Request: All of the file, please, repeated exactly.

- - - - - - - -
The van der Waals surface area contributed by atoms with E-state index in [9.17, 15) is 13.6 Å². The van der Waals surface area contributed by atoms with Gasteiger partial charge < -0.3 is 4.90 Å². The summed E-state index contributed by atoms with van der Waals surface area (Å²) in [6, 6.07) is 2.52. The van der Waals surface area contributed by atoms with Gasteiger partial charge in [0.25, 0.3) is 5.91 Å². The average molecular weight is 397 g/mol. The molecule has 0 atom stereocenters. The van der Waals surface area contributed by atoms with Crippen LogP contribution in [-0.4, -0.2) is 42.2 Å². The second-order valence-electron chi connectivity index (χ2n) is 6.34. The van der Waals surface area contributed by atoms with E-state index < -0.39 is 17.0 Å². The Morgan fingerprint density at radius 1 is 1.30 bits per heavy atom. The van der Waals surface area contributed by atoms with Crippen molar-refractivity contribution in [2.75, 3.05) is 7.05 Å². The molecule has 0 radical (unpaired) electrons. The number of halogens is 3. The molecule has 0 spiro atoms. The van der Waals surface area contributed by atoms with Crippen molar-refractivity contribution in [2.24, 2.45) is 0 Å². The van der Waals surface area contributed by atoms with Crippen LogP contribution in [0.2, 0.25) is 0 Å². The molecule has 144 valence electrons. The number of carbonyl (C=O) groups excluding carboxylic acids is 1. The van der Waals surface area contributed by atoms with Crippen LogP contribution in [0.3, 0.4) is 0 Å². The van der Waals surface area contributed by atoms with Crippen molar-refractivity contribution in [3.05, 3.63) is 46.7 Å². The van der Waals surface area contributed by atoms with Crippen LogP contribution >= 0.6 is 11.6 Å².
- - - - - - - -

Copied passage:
The van der Waals surface area contributed by atoms with E-state index in [9.17, 15) is 13.6 Å². The van der Waals surface area contributed by atoms with Gasteiger partial charge < -0.3 is 4.90 Å². The summed E-state index contributed by atoms with van der Waals surface area (Å²) in [6, 6.07) is 2.52. The van der Waals surface area contributed by atoms with Gasteiger partial charge in [0.25, 0.3) is 5.91 Å². The average molecular weight is 397 g/mol. The molecule has 0 atom stereocenters. The van der Waals surface area contributed by atoms with Crippen LogP contribution in [-0.4, -0.2) is 42.2 Å². The second-order valence-electron chi connectivity index (χ2n) is 6.34. The van der Waals surface area contributed by atoms with E-state index < -0.39 is 17.0 Å². The Morgan fingerprint density at radius 1 is 1.30 bits per heavy atom. The van der Waals surface area contributed by atoms with Crippen molar-refractivity contribution in [2.75, 3.05) is 7.05 Å². The molecule has 0 radical (unpaired) electrons. The number of halogens is 3. The molecule has 0 spiro atoms. The van der Waals surface area contributed by atoms with Crippen molar-refractivity contribution in [2.24, 2.45) is 0 Å². The van der Waals surface area contributed by atoms with Crippen LogP contribution in [0.2, 0.25) is 0 Å². The molecule has 144 valence electrons. The number of carbonyl (C=O) groups excluding carboxylic acids is 1. The van der Waals surface area contributed by atoms with Crippen LogP contribution in [0.3, 0.4) is 0 Å². The van der Waals surface area contributed by atoms with Crippen molar-refractivity contribution in [3.05, 3.63) is 46.7 Å². The van der Waals surface area contributed by atoms with Crippen LogP contribution >= 0.6 is 11.6 Å².